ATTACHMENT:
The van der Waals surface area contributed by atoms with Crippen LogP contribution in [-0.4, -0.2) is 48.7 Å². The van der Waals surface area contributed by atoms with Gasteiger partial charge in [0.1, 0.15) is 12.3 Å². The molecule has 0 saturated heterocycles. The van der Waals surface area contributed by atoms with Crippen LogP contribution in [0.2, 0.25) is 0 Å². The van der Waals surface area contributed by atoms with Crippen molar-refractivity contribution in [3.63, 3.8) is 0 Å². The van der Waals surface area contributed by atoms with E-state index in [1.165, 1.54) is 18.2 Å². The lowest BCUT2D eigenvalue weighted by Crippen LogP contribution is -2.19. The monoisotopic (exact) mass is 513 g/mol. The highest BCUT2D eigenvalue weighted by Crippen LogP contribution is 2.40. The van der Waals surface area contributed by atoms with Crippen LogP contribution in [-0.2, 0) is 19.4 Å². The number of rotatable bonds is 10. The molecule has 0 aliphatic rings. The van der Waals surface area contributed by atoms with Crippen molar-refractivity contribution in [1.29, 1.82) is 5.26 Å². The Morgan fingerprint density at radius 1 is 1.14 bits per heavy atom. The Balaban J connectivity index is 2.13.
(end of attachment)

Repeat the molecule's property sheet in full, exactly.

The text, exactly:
The van der Waals surface area contributed by atoms with Crippen LogP contribution in [-0.4, -0.2) is 48.7 Å². The van der Waals surface area contributed by atoms with Gasteiger partial charge in [0.1, 0.15) is 12.3 Å². The molecule has 0 saturated heterocycles. The van der Waals surface area contributed by atoms with Crippen LogP contribution in [0.2, 0.25) is 0 Å². The van der Waals surface area contributed by atoms with Crippen molar-refractivity contribution in [3.63, 3.8) is 0 Å². The van der Waals surface area contributed by atoms with E-state index in [1.165, 1.54) is 18.2 Å². The lowest BCUT2D eigenvalue weighted by Crippen LogP contribution is -2.19. The monoisotopic (exact) mass is 513 g/mol. The highest BCUT2D eigenvalue weighted by Crippen LogP contribution is 2.40. The van der Waals surface area contributed by atoms with Crippen LogP contribution in [-0.2, 0) is 19.4 Å². The number of rotatable bonds is 10. The molecule has 0 aliphatic rings. The van der Waals surface area contributed by atoms with Crippen molar-refractivity contribution in [1.29, 1.82) is 5.26 Å². The Morgan fingerprint density at radius 1 is 1.14 bits per heavy atom. The Balaban J connectivity index is 2.13.